Caroline Sharp

Chalk Seedpod  and Tall Seeds

Caroline was born in London. Her childhood was spent in Iran followed by university in London, Birmingham and Oxford. She worked for 30 years in London and Dorset as a Landscape Architect/Urban Designer until 2013 while establishing herself as an acclaimed artist and maker. Public sector projects as an architect included riverside walks, seaside promenades, parks and public squares. Caroline first exhibited her art practice in 2001 and both public and private commissions followed. 

Caroline makes both woven and clay and wood sculptures which are strongly influenced by natural form, containment and movement. They are in essence about latent and potential energy; energy within the soil and earth transformed within seeds and the emerging growth. 

Woven forms are based on organic seedpod forms and vessels and the importance of respecting the character and properties of the materials used is paramount. The tips of the stem, the catkins and buds are left exposed to suggest fragility and transience. Caroline uses coppiced material in her woven pieces as this reflects her aim to be as carbon neutral as possible. 

coppicing

The coppicing of woodland trees is an ancient and traditional craft that ensures that the tree produces a renewable crop of stems either annually for example with willow or on a seven year rotation with hazel. Caroline’s own small coppice is cut annually in the winter to provide willows and dogwoods of varying natural colours and includes several unusual hybrids some of which can grow up to 3 metres tall in one season. The harvested material is then allowed to dry out over several months and then is soaked in water for up to two weeks so it is pliable enough to weave. Caroline now uses mainly birch stems in her woven pieces which are from birch saplings cut down annually as part of the Dorset Heathland Management Programme. The birch tree also known as Lady of the Woods, is a pioneer species which spreads easily by self seeding. This programme is an essential part of maintaining valuable Dorset heathland habitats by clearing young self sown birch trees and also in order that the historic Hardyesque landscape survives. 

growth

Current explorations have involved the use of both clay and wood in creating abstract sculptural forms suggestive of seeds emerging from the earth. The added stems suggest sprouting, green shoots and windblown aids to dispersal. The materials used include stoneware clay; local clay slips; willow and birch ash glazes and a variety of coppiced stems.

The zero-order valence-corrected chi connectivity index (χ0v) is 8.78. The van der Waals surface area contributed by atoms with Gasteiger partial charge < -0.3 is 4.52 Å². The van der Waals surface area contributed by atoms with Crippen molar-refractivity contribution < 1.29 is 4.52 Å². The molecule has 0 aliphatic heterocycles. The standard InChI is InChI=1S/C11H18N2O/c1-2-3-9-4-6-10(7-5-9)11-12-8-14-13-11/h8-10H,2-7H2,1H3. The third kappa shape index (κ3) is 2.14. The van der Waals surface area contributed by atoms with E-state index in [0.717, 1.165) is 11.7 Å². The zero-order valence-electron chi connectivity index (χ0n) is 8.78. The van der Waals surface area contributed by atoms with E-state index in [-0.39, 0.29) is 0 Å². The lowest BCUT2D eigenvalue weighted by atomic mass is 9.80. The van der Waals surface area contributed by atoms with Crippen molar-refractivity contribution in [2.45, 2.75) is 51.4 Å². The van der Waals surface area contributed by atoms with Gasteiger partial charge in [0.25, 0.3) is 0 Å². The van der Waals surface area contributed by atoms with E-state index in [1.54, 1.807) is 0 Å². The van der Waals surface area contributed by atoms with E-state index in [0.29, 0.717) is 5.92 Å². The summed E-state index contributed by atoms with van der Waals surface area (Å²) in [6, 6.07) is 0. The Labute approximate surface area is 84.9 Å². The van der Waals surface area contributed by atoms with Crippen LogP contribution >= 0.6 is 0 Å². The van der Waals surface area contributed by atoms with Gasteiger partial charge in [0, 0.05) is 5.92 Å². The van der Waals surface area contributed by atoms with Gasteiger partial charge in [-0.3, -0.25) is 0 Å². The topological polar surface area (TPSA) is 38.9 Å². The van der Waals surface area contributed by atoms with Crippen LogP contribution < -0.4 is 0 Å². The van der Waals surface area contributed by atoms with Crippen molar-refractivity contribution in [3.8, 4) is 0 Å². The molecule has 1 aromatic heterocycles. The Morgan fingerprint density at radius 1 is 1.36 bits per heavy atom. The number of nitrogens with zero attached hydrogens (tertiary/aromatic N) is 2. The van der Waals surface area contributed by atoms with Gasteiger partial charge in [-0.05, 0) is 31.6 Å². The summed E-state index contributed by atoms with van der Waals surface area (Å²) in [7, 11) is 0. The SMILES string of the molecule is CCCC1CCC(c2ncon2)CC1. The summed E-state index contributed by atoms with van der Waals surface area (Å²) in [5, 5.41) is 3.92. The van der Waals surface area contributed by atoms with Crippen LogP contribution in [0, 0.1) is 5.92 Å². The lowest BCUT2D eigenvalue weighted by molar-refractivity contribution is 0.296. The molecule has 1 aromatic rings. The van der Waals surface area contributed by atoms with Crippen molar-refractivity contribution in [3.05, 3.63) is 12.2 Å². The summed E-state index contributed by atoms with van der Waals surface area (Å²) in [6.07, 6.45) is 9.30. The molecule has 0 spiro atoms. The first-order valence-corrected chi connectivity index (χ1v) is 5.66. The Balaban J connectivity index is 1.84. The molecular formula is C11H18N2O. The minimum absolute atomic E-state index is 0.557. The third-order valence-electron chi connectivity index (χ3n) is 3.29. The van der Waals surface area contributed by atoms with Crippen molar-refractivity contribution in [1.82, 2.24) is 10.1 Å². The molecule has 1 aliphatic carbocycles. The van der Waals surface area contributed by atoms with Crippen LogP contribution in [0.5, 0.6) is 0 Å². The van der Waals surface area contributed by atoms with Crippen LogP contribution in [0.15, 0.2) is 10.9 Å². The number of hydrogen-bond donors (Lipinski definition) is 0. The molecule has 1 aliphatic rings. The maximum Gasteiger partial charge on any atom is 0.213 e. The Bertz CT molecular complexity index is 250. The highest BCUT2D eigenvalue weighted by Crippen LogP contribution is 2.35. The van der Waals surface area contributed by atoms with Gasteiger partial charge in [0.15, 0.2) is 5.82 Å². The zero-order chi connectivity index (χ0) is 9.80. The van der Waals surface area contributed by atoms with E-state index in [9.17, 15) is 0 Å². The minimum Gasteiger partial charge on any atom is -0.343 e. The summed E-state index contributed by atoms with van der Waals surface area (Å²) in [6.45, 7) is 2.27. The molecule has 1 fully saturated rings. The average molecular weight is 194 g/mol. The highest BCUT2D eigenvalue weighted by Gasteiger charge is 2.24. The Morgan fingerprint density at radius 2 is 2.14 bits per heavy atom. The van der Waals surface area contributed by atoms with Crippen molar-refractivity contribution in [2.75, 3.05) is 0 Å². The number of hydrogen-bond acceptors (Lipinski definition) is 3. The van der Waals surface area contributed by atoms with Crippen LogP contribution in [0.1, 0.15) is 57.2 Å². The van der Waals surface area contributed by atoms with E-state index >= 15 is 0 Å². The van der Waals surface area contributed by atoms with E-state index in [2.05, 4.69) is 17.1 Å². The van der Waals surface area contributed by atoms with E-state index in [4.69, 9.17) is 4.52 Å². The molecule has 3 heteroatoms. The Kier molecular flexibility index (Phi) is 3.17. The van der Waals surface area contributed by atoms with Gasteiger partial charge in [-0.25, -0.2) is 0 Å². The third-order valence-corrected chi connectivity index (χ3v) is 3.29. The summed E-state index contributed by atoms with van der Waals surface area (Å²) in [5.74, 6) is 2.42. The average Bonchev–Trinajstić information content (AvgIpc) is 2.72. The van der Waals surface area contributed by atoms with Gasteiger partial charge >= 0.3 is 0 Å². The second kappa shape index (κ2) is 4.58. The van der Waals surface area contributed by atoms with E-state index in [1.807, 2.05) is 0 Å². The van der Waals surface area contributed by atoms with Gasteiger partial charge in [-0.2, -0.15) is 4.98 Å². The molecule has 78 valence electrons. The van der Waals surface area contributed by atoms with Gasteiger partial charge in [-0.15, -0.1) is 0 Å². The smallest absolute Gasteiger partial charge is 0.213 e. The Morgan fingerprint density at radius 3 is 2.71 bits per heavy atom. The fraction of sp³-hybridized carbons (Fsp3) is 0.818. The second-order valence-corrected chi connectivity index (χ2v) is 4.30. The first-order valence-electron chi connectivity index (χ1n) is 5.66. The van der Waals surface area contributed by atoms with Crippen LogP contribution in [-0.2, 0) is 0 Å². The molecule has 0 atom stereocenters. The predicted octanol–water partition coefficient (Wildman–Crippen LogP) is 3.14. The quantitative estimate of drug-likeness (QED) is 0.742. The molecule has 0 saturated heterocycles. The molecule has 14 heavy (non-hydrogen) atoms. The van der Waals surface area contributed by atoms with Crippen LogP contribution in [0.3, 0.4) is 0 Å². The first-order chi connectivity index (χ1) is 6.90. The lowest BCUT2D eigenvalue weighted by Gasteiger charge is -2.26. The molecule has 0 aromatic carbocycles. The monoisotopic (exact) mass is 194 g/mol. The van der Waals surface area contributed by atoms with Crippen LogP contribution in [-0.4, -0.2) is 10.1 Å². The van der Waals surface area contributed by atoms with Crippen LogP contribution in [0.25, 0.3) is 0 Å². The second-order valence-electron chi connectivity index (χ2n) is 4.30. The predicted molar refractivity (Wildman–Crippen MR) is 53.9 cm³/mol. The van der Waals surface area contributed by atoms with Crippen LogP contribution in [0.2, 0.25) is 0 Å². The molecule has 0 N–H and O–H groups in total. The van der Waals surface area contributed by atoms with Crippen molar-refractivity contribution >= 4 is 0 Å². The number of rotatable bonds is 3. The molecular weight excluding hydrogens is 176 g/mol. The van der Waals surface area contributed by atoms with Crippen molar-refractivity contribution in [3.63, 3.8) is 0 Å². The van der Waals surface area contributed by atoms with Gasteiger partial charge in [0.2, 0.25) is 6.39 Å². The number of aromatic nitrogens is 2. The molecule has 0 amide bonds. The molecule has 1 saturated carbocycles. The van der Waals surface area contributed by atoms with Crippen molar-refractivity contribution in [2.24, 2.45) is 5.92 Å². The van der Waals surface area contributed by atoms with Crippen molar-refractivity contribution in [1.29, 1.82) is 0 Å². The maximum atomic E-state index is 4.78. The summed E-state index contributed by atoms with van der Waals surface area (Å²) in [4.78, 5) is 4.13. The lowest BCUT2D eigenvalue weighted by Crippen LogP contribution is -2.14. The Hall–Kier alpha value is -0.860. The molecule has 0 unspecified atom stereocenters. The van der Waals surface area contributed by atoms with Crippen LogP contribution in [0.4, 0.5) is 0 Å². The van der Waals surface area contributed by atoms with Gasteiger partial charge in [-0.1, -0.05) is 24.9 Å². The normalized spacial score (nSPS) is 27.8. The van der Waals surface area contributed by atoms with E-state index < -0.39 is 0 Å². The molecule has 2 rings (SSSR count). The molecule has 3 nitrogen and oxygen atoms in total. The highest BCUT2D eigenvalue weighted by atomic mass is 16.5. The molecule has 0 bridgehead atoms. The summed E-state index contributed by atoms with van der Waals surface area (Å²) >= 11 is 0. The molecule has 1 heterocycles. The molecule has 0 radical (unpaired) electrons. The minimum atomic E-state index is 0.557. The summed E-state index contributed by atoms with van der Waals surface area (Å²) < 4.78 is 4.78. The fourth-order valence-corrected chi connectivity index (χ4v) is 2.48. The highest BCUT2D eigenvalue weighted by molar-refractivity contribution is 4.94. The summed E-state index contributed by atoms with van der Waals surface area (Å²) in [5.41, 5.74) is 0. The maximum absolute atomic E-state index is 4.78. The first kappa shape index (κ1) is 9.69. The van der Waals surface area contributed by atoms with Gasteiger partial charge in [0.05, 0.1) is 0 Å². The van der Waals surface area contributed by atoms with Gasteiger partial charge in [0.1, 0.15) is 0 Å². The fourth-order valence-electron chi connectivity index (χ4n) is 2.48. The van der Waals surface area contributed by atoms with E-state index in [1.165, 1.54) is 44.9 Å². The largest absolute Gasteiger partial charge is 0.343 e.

geology

Other recent recurring themes in Caroline’s work include explorations into ideas of geological layers, land and form which were initiated after a commission along the Wessex Ridgeway in 2008. The idea of land suggesting and sometimes revealing what is underneath is translated using natural materials such as clay, chalk, stems and leaves. 

sustainability

Caroline’s practice has always been about her connection to nature’s seasonal shifts and the pandemic further heightened and reinforced her sustainable approach. Her making is slow, seasonal and meditative: the growing and gathering of coppiced material; the weaving of layers; the hand coiling of the clay. 

Recent exhibitions have included Make Hauser & Wirth, Somerset 2019; Collect London with Contemporary Applied Arts at the Saatchi Gallery 2019; and Crop, Crafted Collectables, Broken Beauty at Collect, and Outside In all with Sarah Myerscough Gallery London 2019- 2021; Collect London with The New Craftsmen Gallery, London 2023 and Hope at Sladers Yard 2023. A solo exhibition land-line-form was held at The Crafts Study Centre, UCA, Farnham in 2014. 

In 2010 several pieces were purchased for the public collection at the Wellbeing Centre, Bournemouth University, Dorset. 

Professional memberships include Contemporary Applied Arts London, Make South West, Axis, Dorset Visual Arts, Making Dorset, Landscape Institute 

Caroline Sharp brings a quiet, discerning poise to her work. Her sculpture and sculptural vessels take the natural world as a starting point. The air still breathes through this craft, a reminder of both transience and permanence.

PROFESSOR SIMON OLDING, LATE DIRECTOR, THE CRAFTS STUDY CENTRE, FARNHAM

We are delighted to discuss commissions for Caroline Sharp’s work. For more information please contact Anna Powell on 01308 459511 or email: gallery@sladersyard.co.uk

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